SNVSBJ0A December   2019  – June 2020 LM5170

PRODUCTION DATA.  

  1. Features
  2. Applications
  3. Description
    1.     Device Images
      1.      Simplified Application Circuit
      2.      Channel Current Tracking ISETA Command
  4. Revision History
  5. Description (continued)
  6. Pin Configuration and Functions
    1.     Pin Functions
  7. Specifications
    1. 7.1 Absolute Maximum Ratings
    2. 7.2 ESD Ratings
    3. 7.3 Recommended Operating Conditions
    4. 7.4 Thermal Information
    5. 7.5 Electrical Characteristics
    6. 7.6 Typical Characteristics
  8. Detailed Description
    1. 8.1 Overview
    2. 8.2 Functional Block Diagram
    3. 8.3 Feature Description
      1. 8.3.1  Bias Supply (VCC, VCCA)
      2. 8.3.2  Undervoltage Lockout (UVLO) and Master Enable or Disable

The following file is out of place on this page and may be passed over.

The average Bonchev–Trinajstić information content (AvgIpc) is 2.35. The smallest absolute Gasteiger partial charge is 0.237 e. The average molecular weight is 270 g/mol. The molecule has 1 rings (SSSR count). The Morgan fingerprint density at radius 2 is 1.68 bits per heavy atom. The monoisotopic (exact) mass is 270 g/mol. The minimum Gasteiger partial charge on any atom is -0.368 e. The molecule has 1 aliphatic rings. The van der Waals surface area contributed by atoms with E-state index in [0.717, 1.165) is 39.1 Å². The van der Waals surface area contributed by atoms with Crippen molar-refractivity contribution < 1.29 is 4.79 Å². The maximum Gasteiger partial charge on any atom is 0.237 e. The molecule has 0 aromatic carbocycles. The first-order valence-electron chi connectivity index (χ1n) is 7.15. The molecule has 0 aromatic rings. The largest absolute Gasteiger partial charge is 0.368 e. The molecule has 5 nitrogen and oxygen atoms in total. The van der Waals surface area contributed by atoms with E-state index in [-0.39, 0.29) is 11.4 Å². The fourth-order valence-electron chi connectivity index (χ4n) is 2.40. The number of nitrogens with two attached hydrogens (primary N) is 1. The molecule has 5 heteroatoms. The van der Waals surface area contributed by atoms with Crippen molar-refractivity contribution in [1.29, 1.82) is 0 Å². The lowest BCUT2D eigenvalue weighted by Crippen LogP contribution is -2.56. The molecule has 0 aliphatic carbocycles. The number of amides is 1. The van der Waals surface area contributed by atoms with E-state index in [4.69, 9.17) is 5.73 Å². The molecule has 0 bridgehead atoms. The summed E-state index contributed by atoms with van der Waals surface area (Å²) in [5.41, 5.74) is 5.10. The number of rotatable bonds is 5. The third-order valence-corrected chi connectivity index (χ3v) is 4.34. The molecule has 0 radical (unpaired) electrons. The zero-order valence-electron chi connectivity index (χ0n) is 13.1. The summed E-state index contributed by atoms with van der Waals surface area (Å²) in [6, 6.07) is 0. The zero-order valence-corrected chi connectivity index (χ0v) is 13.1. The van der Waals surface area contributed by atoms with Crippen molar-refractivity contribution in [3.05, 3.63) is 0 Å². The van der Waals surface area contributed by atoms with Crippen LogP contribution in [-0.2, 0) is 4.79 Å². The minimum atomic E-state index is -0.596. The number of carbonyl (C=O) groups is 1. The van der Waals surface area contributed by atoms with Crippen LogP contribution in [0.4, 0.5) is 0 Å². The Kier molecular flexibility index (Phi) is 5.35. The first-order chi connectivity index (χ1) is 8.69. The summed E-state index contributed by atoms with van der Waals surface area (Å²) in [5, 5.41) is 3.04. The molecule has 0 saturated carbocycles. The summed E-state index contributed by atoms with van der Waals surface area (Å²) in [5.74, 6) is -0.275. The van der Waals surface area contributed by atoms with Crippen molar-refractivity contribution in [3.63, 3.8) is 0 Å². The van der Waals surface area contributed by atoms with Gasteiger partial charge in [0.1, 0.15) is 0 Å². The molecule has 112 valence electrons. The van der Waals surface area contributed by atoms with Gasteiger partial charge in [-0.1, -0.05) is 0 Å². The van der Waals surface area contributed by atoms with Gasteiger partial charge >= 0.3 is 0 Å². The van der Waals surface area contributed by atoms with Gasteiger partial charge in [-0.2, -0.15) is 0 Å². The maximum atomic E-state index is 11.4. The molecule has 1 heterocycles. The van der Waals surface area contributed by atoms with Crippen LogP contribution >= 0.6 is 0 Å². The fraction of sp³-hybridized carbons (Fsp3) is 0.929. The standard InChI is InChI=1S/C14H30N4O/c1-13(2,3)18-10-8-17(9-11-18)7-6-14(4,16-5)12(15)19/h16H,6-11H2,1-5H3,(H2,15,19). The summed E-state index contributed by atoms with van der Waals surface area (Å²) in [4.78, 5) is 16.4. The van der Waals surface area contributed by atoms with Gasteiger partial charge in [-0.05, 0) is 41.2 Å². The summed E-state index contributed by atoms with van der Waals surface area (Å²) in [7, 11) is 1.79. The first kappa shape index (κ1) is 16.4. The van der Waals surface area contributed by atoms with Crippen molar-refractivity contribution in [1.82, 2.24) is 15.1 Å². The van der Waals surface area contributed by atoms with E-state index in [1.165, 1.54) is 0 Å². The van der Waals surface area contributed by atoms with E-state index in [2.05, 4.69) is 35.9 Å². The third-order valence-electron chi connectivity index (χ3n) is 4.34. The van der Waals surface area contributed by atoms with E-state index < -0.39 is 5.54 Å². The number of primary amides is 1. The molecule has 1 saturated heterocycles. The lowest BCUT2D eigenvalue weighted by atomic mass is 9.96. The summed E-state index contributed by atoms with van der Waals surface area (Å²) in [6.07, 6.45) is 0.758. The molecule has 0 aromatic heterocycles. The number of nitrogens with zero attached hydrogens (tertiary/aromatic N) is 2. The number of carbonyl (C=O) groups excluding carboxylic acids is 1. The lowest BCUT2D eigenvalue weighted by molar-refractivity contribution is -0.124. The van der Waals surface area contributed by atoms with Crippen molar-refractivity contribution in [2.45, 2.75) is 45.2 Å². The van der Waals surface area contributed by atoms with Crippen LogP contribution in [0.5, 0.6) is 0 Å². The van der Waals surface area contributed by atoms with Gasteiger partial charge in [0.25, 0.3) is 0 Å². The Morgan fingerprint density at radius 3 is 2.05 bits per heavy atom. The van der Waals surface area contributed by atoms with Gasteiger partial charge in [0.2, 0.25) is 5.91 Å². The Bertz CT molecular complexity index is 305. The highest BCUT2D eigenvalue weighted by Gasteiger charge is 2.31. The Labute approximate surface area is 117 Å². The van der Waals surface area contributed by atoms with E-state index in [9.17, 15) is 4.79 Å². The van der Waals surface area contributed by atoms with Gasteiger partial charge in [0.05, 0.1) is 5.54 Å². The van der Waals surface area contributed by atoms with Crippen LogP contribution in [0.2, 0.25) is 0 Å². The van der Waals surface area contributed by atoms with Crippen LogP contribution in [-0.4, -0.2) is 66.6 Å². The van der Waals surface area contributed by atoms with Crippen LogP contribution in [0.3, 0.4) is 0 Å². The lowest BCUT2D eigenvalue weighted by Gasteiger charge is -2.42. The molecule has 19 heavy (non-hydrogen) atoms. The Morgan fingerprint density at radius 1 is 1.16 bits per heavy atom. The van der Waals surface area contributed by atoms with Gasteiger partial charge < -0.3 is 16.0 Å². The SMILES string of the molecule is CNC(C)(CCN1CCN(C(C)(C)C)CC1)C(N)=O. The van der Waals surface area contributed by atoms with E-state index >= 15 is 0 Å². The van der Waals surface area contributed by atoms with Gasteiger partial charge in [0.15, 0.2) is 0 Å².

3. 8.3.3  High Voltage Input (VIN, VINX)
      4. 8.3.4  Current Sense Amplifier
      5. 8.3.5  Control Commands
        1. 8.3.5.1 Channel Enable Commands (EN1, EN2)
        2. 8.3.5.2 Direction Command (DIR)
        3. 8.3.5.3 Channel Current Setting Commands (ISETA or ISETD)
      6. 8.3.6  Channel Current Monitor (IOUT1, IOUT2)
      7. 8.3.7  Cycle-by-Cycle Peak Current Limit (IPK)
      8. 8.3.8  Error Amplifier
      9. 8.3.9  Ramp Generator
      10. 8.3.10 Soft Start
        1. 8.3.10.1 Soft-Start Control by the SS Pin
        2. 8.3.10.2 Soft Start by MCU Through the ISET Pin
        3. 8.3.10.3 The SS Pin as the Restart Timer
      11. 8.3.11 Gate Drive Outputs, Dead Time Programming and Adaptive Dead Time (HO1, HO2, LO1, LO2, DT)